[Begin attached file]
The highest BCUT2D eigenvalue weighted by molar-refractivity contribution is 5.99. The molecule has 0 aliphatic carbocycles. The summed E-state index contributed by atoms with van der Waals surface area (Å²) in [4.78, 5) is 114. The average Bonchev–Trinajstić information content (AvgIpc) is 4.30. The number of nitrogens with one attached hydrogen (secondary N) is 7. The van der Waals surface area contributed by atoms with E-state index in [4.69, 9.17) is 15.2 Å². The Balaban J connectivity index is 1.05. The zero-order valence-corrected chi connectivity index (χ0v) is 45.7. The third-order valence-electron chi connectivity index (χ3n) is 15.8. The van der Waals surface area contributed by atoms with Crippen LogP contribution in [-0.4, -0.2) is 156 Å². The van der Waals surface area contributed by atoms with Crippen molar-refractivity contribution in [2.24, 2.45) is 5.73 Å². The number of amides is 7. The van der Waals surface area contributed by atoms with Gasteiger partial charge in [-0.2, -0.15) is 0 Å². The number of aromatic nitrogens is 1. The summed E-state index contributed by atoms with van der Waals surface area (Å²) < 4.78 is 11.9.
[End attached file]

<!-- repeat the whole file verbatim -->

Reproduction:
The highest BCUT2D eigenvalue weighted by molar-refractivity contribution is 5.99. The molecule has 0 aliphatic carbocycles. The summed E-state index contributed by atoms with van der Waals surface area (Å²) in [4.78, 5) is 114. The average Bonchev–Trinajstić information content (AvgIpc) is 4.30. The number of nitrogens with one attached hydrogen (secondary N) is 7. The van der Waals surface area contributed by atoms with E-state index in [4.69, 9.17) is 15.2 Å². The Balaban J connectivity index is 1.05. The zero-order valence-corrected chi connectivity index (χ0v) is 45.7. The third-order valence-electron chi connectivity index (χ3n) is 15.8. The van der Waals surface area contributed by atoms with Crippen LogP contribution in [-0.4, -0.2) is 156 Å². The van der Waals surface area contributed by atoms with Crippen molar-refractivity contribution in [2.24, 2.45) is 5.73 Å². The number of amides is 7. The van der Waals surface area contributed by atoms with Gasteiger partial charge in [-0.2, -0.15) is 0 Å². The number of aromatic nitrogens is 1. The summed E-state index contributed by atoms with van der Waals surface area (Å²) < 4.78 is 11.9.